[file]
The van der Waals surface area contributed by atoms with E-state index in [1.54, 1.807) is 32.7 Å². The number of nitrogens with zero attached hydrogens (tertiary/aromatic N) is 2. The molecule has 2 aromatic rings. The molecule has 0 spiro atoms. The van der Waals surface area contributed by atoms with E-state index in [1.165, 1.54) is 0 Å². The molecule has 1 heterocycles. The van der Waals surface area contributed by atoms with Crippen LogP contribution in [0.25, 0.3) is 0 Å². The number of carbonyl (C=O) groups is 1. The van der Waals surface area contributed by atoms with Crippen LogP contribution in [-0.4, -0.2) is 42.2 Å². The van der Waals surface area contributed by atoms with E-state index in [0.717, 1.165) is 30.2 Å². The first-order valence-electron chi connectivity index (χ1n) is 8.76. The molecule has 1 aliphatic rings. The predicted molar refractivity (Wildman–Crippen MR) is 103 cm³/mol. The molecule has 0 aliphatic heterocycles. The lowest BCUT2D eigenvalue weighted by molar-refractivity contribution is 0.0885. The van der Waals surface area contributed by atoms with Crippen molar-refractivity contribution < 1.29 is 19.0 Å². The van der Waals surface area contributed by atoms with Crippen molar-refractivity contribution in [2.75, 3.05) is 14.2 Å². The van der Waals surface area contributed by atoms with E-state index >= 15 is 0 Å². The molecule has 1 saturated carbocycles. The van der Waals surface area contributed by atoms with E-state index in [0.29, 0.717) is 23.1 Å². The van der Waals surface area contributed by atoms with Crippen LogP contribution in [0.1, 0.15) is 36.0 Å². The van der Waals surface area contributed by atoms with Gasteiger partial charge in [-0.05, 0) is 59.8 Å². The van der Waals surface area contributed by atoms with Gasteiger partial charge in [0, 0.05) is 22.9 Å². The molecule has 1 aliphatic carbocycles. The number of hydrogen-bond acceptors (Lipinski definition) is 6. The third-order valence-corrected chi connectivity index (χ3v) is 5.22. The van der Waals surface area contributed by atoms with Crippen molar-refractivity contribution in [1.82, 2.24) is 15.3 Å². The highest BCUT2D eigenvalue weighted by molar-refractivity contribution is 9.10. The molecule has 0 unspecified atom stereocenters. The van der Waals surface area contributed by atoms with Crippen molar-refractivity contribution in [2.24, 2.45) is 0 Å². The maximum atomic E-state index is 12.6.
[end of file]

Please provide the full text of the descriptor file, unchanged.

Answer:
The van der Waals surface area contributed by atoms with E-state index in [1.54, 1.807) is 32.7 Å². The number of nitrogens with zero attached hydrogens (tertiary/aromatic N) is 2. The molecule has 2 aromatic rings. The molecule has 0 spiro atoms. The van der Waals surface area contributed by atoms with E-state index in [1.165, 1.54) is 0 Å². The molecule has 1 heterocycles. The van der Waals surface area contributed by atoms with Crippen LogP contribution in [0.25, 0.3) is 0 Å². The number of carbonyl (C=O) groups is 1. The van der Waals surface area contributed by atoms with Crippen LogP contribution in [-0.4, -0.2) is 42.2 Å². The van der Waals surface area contributed by atoms with E-state index in [0.717, 1.165) is 30.2 Å². The first-order valence-electron chi connectivity index (χ1n) is 8.76. The molecule has 1 aliphatic rings. The predicted molar refractivity (Wildman–Crippen MR) is 103 cm³/mol. The molecule has 0 aliphatic heterocycles. The lowest BCUT2D eigenvalue weighted by molar-refractivity contribution is 0.0885. The van der Waals surface area contributed by atoms with Crippen molar-refractivity contribution < 1.29 is 19.0 Å². The van der Waals surface area contributed by atoms with Crippen molar-refractivity contribution in [2.75, 3.05) is 14.2 Å². The van der Waals surface area contributed by atoms with E-state index >= 15 is 0 Å². The molecule has 1 saturated carbocycles. The van der Waals surface area contributed by atoms with E-state index in [0.29, 0.717) is 23.1 Å². The van der Waals surface area contributed by atoms with Crippen LogP contribution in [0.1, 0.15) is 36.0 Å². The van der Waals surface area contributed by atoms with Gasteiger partial charge in [-0.05, 0) is 59.8 Å². The van der Waals surface area contributed by atoms with Gasteiger partial charge in [0, 0.05) is 22.9 Å². The molecule has 1 aliphatic carbocycles. The number of hydrogen-bond acceptors (Lipinski definition) is 6. The third-order valence-corrected chi connectivity index (χ3v) is 5.22. The van der Waals surface area contributed by atoms with Crippen molar-refractivity contribution in [1.82, 2.24) is 15.3 Å². The highest BCUT2D eigenvalue weighted by molar-refractivity contribution is 9.10. The molecule has 0 unspecified atom stereocenters. The van der Waals surface area contributed by atoms with Crippen molar-refractivity contribution in [2.24, 2.45) is 0 Å². The maximum atomic E-state index is 12.6.